Yep, the sign on the left at Mad River Glen pretty much sums it up. Mother Nature, you’ve brought us to our knees. We surrender. I personally give up. My ski season is over.
I know, a First World problem, right? Boo hoo — instead of skiing 88 days like I did last year, I only clocked 53.
Yes, I’m whining. But here in the East, the worst ski season in years has had terrible repercussions, not just for skiers, but for the resorts and businesses that depend on them for income. Peak Resorts, for example, which owns 14 eastern resorts, reported revenue down 16 percent from the same quarter last year. Overall visits to Peak properties dropped 23 percent compared to the same quarter in 2015. And they’re by no means alone.
Call it what you want — The Year of No Winter, The Winter That Never Was — I’ll just call it dreadful. According to the National Oceanic and Atmospheric Administration, all six New England states set records for warmth, a marked reversal from last winter, one of New England’s harshest. You can read more details in this article in the Washington Post.
In Vermont, the season started bad and never got better. Christmas Day saw temperatures climb into the 70’s. The Nor’easters that typically bring blockbuster storms never materialized. We were plagued with freeze/thaw cycles. And we got far too much rain.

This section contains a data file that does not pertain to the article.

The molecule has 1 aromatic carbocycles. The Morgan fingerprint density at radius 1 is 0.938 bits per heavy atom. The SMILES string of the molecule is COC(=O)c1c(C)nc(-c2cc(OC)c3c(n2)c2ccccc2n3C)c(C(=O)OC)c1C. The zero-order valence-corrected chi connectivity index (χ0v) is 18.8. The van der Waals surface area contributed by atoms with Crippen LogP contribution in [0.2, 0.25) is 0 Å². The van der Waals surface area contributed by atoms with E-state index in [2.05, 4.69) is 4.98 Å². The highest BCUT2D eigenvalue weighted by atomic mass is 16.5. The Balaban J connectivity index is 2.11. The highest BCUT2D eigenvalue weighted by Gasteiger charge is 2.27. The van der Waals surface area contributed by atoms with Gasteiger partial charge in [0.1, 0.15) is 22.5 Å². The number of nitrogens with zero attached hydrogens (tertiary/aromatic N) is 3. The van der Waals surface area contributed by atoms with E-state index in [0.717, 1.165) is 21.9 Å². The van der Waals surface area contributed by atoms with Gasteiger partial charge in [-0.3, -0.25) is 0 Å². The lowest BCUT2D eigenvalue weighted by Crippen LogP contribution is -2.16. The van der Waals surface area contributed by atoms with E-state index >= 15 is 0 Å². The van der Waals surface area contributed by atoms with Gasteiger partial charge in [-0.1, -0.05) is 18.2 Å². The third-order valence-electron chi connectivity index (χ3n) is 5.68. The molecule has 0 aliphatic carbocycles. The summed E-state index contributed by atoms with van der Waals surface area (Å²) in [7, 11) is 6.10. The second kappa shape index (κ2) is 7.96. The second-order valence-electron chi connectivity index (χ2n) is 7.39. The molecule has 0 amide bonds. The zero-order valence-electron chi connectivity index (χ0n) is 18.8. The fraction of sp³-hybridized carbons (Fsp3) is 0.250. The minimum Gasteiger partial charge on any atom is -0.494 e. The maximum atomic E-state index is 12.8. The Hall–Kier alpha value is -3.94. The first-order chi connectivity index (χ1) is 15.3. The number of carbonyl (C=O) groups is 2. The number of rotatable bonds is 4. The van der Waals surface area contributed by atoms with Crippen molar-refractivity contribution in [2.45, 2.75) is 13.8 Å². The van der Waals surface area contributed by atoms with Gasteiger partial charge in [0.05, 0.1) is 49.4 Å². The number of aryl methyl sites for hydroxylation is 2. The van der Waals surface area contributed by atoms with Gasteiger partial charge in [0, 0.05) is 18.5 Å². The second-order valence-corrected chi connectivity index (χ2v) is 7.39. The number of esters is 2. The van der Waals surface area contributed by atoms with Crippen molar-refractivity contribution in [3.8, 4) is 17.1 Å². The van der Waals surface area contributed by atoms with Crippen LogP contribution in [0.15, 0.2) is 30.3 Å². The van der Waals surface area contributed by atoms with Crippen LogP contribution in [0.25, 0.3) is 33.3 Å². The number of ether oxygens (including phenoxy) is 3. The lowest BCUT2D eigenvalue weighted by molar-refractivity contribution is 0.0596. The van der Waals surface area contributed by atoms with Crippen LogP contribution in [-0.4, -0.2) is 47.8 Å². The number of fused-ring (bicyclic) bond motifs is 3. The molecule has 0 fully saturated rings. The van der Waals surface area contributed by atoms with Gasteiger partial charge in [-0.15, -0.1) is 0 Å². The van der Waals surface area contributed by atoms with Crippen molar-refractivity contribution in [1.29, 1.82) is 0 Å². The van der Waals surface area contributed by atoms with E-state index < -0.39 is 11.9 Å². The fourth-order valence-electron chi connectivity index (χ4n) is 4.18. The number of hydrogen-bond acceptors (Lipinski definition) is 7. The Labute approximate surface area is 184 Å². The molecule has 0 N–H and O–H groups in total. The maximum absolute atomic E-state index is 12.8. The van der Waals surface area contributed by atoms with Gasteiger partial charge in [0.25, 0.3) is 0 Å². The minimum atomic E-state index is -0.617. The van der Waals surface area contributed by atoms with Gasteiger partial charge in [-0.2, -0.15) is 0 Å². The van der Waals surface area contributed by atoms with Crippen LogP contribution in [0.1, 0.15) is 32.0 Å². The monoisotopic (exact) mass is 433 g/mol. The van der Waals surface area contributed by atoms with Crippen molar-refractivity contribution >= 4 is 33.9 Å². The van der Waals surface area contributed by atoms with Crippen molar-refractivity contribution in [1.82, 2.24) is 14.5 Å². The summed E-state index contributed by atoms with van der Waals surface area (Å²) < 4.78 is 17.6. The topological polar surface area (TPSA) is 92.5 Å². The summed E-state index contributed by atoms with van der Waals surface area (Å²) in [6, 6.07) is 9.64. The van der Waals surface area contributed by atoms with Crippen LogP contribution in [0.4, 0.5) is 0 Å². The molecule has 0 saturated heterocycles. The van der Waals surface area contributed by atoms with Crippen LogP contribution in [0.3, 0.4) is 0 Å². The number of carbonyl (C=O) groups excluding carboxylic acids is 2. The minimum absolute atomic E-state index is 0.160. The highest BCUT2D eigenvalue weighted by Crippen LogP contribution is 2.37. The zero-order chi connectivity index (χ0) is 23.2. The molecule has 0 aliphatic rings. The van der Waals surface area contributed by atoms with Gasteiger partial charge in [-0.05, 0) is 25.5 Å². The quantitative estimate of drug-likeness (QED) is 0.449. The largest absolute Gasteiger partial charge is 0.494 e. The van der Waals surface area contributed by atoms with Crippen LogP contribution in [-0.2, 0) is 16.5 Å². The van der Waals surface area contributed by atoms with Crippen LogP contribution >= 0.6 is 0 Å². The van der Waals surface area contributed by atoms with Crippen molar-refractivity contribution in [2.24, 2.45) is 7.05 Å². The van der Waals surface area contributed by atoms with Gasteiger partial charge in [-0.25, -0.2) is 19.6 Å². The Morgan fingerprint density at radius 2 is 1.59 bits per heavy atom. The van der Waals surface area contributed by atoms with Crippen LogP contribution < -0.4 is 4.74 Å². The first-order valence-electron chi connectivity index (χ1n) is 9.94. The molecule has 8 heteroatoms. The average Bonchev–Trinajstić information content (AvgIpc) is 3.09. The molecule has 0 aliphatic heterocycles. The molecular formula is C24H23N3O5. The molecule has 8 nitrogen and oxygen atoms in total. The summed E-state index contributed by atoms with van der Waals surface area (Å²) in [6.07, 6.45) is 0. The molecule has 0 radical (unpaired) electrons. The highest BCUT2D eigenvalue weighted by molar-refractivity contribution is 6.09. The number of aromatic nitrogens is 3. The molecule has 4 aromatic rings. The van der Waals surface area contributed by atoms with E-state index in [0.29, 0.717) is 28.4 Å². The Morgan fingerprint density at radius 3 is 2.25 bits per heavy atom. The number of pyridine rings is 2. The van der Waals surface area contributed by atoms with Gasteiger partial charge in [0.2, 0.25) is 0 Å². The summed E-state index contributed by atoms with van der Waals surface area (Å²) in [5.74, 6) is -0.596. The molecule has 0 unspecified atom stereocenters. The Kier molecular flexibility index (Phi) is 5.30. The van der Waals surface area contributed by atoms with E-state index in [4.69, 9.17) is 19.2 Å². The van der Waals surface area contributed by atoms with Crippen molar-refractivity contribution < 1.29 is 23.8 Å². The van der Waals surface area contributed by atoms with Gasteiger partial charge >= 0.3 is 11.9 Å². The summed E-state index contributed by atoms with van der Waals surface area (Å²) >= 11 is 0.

The results speak for themselves. Sugarbush, for example, got roughly half the snow they typically get during an average winter. And as of March 31, Jay Peak was at 55% of normal snowfall and is likely to have the lowest snowfall season in its 35 years of data. Even worse, some smaller ski areas never even managed to open.
For the larger areas, it was all about the snowmaking. Without it, I don’t think we’d have had any ski season at all (for my post about how the snowmakers at Stowe handled the season, go here). To the snowmakers out there, two ski poles up. Thanks for all your efforts. You truly are miracle workers.
Yes, I know. The ski areas in the West have had a banner season. Reports are coming in left and right of resorts that are extending their ski season. And I’m glad for it. Last year was a bad one out there, so yes, they deserve it. Still, I get heartache watching the photos of major dumpage parade by on my Facebook feed.
In the East, though, many ski resorts have wrapped up the season early. Ski shops, loaded with unsold merchandise and struggling to stay afloat, are having blowout sales. And me, I’ve put my skis to bed. If I could manage another trip out west, I would. But since that isn’t going to happen, it’ll probably be seven long months before I ski again.
Goodbye, winter. Don’t let the door hit you on your way out. Here’s to a better ’16/’17.